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Artist: Within Temptation
Title: The Unforgiving
Genre: Symphonic / Gothic Metal / Rock
Release Date: 25th March 2011
Label: SonyBMG

Album Review

WITHIN TEMPTATION is not a band that needs much introduction. The Dutch Symphonic rockers have wowed enough audiences out there already and it can be safely said that they are one of the representative bands of the genre. This year they’re adding ‘The Unforgiving’ to their achievements, it comes together with a release of three short films which altogether create a story to compliment the CD together with a comic book (illustrated by Romano Molenaar of Witchblade, Darkness and X-Men fame).

So not only you will be treated to music, but also to a concept album and visual representation of it if it will enthuse you enough to seek it out. The band seems to be fulfilling their ambitions, at first they wanted to write lyrics for a film that would grab their heart, but the matter of synchronising such a project meant that they’ve actually came with the idea to create music to a film born out of their own ideas. They took inspiration from “The Chronicles Of Spellborn” comics and enlisted Steven O’Connel, and together came out with an idea of a story of a character working her way through the consequences of having taken bad decisions. This theme revolves around a protagonist called Sinéad that indeed resonates and her journey is certainly relatable to many. The name can very well be symbolic of forgiveness, a resolution of personal anguish, as it means ‘God is gracious’. The journey after all is a positive one.

The album thus starts with an atmospheric recited narration in ‘Why Not Me’, a dramatic intro which concludes with fittingly with posing a rhetoric questions: “Someone must make a stand against evil. Why should it not be me?” ‘Shot in the Dark’ ushers in the main character and her plight. Musically it’s a typical WITHIN TEMPTATION song, an emotive, powerful, and remarkable especially towards its finish where drums are given the attention grabbing spot on stage for a while, complimenting den Adel’s strong vocal. ‘In the Middle of the Night’ starts with an impressive riff; the song picks up on speed - a strongest and most enjoyable aspect for me, leaning more on the Metal side and expressing the tormenting emotions all the better. It also feels like one of the songs that just invite the listener to let go - be it dance till the dancer is the dance, scream, and cry, whatever. ‘Faster’ slows down in contrast to the previous song and to its title, has a memorable groove and refrain.

‘Fire and Ice’ has the symphonic components at the forefront, the string beginning, the piano that compliments the tender and fragile feel of the song together with the softened voice of Sharon den Adel and the elegant strings coming in and out to emphasise the composition. Altogether a very beautiful ballad, speaking of lost love and holding to memories, a song which will evoke the grief and loss. Enticing song, I wasn’t exactly ready when the next song with another elemental title ‘Iron followed, but soon it had my head and toe responding to the strong rhythm. There’s something mesmerising also about songs that incorporate recitation, which it has towards its ending, which also lets the drums and guitars pull you in with their skill and power. ‘Sinéad’ the song that bears the heroin’s name and of course speaks of her travails is another energetic and intense song. ‘Lost’ has a wonderful acoustic guitar beginning and is another symphonic ballad, reaching deeper into the well of painful emotions, however, it didn’t get to me as much as the ‘Fire and Ice’.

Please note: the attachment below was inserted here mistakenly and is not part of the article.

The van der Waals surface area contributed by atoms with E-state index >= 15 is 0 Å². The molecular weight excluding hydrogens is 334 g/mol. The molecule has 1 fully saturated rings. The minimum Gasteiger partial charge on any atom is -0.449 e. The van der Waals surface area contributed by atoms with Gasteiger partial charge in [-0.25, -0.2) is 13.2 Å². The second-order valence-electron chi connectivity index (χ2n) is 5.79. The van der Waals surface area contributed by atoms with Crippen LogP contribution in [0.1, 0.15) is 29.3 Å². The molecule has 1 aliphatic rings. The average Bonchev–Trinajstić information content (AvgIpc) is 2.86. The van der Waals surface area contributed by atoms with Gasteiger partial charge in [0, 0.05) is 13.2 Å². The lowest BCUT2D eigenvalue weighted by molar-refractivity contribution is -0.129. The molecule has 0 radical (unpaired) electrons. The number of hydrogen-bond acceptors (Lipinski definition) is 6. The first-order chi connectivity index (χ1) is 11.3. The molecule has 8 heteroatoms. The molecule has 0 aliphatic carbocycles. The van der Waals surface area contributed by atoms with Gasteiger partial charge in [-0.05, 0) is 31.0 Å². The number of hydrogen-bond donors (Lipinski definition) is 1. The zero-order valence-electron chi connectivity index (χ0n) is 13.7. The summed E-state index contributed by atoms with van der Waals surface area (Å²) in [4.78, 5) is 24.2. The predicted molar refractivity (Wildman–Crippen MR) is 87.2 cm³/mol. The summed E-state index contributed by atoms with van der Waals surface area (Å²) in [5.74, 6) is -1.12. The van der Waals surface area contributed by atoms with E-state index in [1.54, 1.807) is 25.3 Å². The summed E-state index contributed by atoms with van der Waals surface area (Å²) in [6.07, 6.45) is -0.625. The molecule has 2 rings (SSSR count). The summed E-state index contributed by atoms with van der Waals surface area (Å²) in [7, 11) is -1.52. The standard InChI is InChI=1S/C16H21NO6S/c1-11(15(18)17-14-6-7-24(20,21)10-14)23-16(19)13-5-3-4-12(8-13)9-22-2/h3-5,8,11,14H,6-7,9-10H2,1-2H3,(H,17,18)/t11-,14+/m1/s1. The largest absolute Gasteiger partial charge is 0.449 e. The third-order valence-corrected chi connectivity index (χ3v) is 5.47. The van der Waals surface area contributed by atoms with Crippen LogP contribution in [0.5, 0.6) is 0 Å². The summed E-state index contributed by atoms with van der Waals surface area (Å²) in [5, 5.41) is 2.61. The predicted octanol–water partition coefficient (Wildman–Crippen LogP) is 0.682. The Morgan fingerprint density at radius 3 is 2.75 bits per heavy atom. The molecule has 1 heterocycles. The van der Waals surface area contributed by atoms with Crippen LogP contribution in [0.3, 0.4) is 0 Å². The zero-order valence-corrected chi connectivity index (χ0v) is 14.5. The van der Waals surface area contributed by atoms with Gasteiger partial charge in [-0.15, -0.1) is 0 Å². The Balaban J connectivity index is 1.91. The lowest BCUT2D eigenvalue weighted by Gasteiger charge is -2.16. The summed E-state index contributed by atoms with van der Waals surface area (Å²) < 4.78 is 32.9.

‘Murder’ has a daring feel with a dose of menace, apart from the chorus; it differs in sound from the others. Although it is still a dramatic song, this aspect is more stripped down here, rawer to suit the theme. ‘A Demon’s Fate’ is another piece with 100 % concentrated energy, a tour de force.  ‘Stairway to the Skies’ is a tenderer but by saying that I don’t mean it ends on the slow note, rather a hopeful one. Although ‘The Unforgiving’ is everything you can expect from WITHIN TEMPTATION - there are no surprises and no extra turns and dimensions added to their signature sound to hail it as innovation, it’s however a great album, the concept works truly well, it captivates and I’ve thoroughly enjoyed it, in fact, more than I expected to.


01. Why not me – 0.34
02. Shot in the Dark – 5.02
03. In the Middle of the Night – 5.11
04. Faster – 4.23
05. Fire and Ice – 3.57
06. Iron – 5.41
07. Where is the Edge – 3.59
08. Sinead – 4.23
09. Lost – 5.14
10. Murder – 4.16
11. A Demon’s Fate – 5.30
12. Stairway to the Skies – 5.32


Sharon den Adel – Lead Vocals
Robert Westerholt – Rhythm guitar, grunts
Jeroen van Veen – Bass guitar
Ruud Adrianus Jolie – Lead guitar
Martijn Spierenburg – Keyboards
Mike Coolen – Drums

Websites /

Cover Picture



Music: 9
Sound: 10
Total: 9.5 /10

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